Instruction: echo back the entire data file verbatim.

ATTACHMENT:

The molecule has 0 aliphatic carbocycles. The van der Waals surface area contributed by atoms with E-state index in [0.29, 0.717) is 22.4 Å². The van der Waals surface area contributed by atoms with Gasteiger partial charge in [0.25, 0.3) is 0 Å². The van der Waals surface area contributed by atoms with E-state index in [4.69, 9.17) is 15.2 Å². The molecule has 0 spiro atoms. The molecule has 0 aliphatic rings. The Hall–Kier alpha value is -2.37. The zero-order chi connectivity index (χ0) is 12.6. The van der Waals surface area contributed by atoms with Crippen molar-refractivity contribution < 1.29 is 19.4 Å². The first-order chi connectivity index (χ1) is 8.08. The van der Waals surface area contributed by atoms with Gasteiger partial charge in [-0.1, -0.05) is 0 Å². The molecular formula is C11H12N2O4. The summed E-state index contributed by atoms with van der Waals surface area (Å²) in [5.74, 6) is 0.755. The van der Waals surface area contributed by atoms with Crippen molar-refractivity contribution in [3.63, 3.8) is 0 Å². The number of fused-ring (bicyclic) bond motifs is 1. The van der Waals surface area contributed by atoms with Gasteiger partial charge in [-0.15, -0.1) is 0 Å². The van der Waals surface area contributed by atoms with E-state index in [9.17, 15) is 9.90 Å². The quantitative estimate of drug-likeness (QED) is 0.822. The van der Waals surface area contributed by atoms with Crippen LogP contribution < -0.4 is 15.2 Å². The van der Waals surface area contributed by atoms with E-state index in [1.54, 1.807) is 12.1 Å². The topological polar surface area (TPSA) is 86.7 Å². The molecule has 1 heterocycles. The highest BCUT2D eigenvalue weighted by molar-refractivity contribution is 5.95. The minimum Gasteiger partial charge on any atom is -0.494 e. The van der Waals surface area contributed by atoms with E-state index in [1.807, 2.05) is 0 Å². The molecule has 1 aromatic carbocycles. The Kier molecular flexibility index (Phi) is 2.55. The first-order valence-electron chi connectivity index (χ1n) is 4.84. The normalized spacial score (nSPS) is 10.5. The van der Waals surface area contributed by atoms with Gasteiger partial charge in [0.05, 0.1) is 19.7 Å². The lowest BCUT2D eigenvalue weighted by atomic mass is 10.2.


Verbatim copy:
The molecule has 0 aliphatic carbocycles. The van der Waals surface area contributed by atoms with E-state index in [0.29, 0.717) is 22.4 Å². The van der Waals surface area contributed by atoms with Gasteiger partial charge in [0.25, 0.3) is 0 Å². The van der Waals surface area contributed by atoms with E-state index in [4.69, 9.17) is 15.2 Å². The molecule has 0 spiro atoms. The molecule has 0 aliphatic rings. The Hall–Kier alpha value is -2.37. The zero-order chi connectivity index (χ0) is 12.6. The van der Waals surface area contributed by atoms with Crippen molar-refractivity contribution < 1.29 is 19.4 Å². The first-order chi connectivity index (χ1) is 8.08. The van der Waals surface area contributed by atoms with Gasteiger partial charge in [-0.1, -0.05) is 0 Å². The molecular formula is C11H12N2O4. The summed E-state index contributed by atoms with van der Waals surface area (Å²) in [5.74, 6) is 0.755. The van der Waals surface area contributed by atoms with Crippen molar-refractivity contribution in [3.63, 3.8) is 0 Å². The number of fused-ring (bicyclic) bond motifs is 1. The van der Waals surface area contributed by atoms with Gasteiger partial charge in [-0.15, -0.1) is 0 Å². The van der Waals surface area contributed by atoms with E-state index in [9.17, 15) is 9.90 Å². The quantitative estimate of drug-likeness (QED) is 0.822. The van der Waals surface area contributed by atoms with Crippen LogP contribution < -0.4 is 15.2 Å². The van der Waals surface area contributed by atoms with E-state index in [1.54, 1.807) is 12.1 Å². The topological polar surface area (TPSA) is 86.7 Å². The molecule has 1 heterocycles. The highest BCUT2D eigenvalue weighted by molar-refractivity contribution is 5.95. The minimum Gasteiger partial charge on any atom is -0.494 e. The van der Waals surface area contributed by atoms with E-state index in [1.807, 2.05) is 0 Å². The molecule has 1 aromatic carbocycles. The Kier molecular flexibility index (Phi) is 2.55. The first-order valence-electron chi connectivity index (χ1n) is 4.84. The normalized spacial score (nSPS) is 10.5. The van der Waals surface area contributed by atoms with Gasteiger partial charge in [0.05, 0.1) is 19.7 Å². The lowest BCUT2D eigenvalue weighted by atomic mass is 10.2.